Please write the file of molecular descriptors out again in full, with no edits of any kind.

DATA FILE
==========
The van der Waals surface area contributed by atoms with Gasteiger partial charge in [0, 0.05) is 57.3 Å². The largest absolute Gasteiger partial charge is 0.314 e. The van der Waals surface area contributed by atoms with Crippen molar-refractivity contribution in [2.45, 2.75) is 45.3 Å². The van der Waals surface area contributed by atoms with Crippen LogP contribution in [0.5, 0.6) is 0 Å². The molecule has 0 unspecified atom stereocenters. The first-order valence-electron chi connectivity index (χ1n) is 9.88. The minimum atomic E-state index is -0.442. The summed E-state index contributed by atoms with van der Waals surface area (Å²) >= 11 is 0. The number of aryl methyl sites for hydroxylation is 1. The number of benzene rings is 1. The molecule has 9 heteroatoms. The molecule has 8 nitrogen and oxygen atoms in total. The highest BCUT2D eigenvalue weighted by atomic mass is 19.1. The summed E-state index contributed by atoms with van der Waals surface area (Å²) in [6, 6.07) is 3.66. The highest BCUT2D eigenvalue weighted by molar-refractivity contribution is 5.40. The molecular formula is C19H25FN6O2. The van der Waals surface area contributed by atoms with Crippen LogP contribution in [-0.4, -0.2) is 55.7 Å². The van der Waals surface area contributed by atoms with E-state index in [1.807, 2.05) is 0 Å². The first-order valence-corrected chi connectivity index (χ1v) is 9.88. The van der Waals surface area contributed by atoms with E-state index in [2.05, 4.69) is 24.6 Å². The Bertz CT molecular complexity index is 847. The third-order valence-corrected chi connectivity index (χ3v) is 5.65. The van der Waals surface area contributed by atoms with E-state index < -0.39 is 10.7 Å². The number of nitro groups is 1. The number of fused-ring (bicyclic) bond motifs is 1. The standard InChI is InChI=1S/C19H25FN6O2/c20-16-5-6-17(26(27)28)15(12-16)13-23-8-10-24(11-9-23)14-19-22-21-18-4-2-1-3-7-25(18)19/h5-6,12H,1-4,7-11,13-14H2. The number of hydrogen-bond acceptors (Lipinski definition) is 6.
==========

The van der Waals surface area contributed by atoms with Gasteiger partial charge in [0, 0.05) is 57.3 Å². The largest absolute Gasteiger partial charge is 0.314 e. The van der Waals surface area contributed by atoms with Crippen molar-refractivity contribution in [2.45, 2.75) is 45.3 Å². The van der Waals surface area contributed by atoms with Crippen LogP contribution in [0.5, 0.6) is 0 Å². The molecule has 0 unspecified atom stereocenters. The first-order valence-electron chi connectivity index (χ1n) is 9.88. The minimum atomic E-state index is -0.442. The summed E-state index contributed by atoms with van der Waals surface area (Å²) >= 11 is 0. The number of aryl methyl sites for hydroxylation is 1. The number of benzene rings is 1. The molecule has 9 heteroatoms. The molecule has 8 nitrogen and oxygen atoms in total. The highest BCUT2D eigenvalue weighted by atomic mass is 19.1. The summed E-state index contributed by atoms with van der Waals surface area (Å²) in [6, 6.07) is 3.66. The highest BCUT2D eigenvalue weighted by molar-refractivity contribution is 5.40. The molecular formula is C19H25FN6O2. The van der Waals surface area contributed by atoms with Crippen LogP contribution in [-0.4, -0.2) is 55.7 Å². The van der Waals surface area contributed by atoms with E-state index in [1.807, 2.05) is 0 Å². The first-order valence-corrected chi connectivity index (χ1v) is 9.88. The van der Waals surface area contributed by atoms with E-state index in [2.05, 4.69) is 24.6 Å². The Bertz CT molecular complexity index is 847. The third-order valence-corrected chi connectivity index (χ3v) is 5.65. The van der Waals surface area contributed by atoms with E-state index < -0.39 is 10.7 Å². The number of nitro groups is 1. The number of fused-ring (bicyclic) bond motifs is 1. The standard InChI is InChI=1S/C19H25FN6O2/c20-16-5-6-17(26(27)28)15(12-16)13-23-8-10-24(11-9-23)14-19-22-21-18-4-2-1-3-7-25(18)19/h5-6,12H,1-4,7-11,13-14H2. The number of hydrogen-bond acceptors (Lipinski definition) is 6.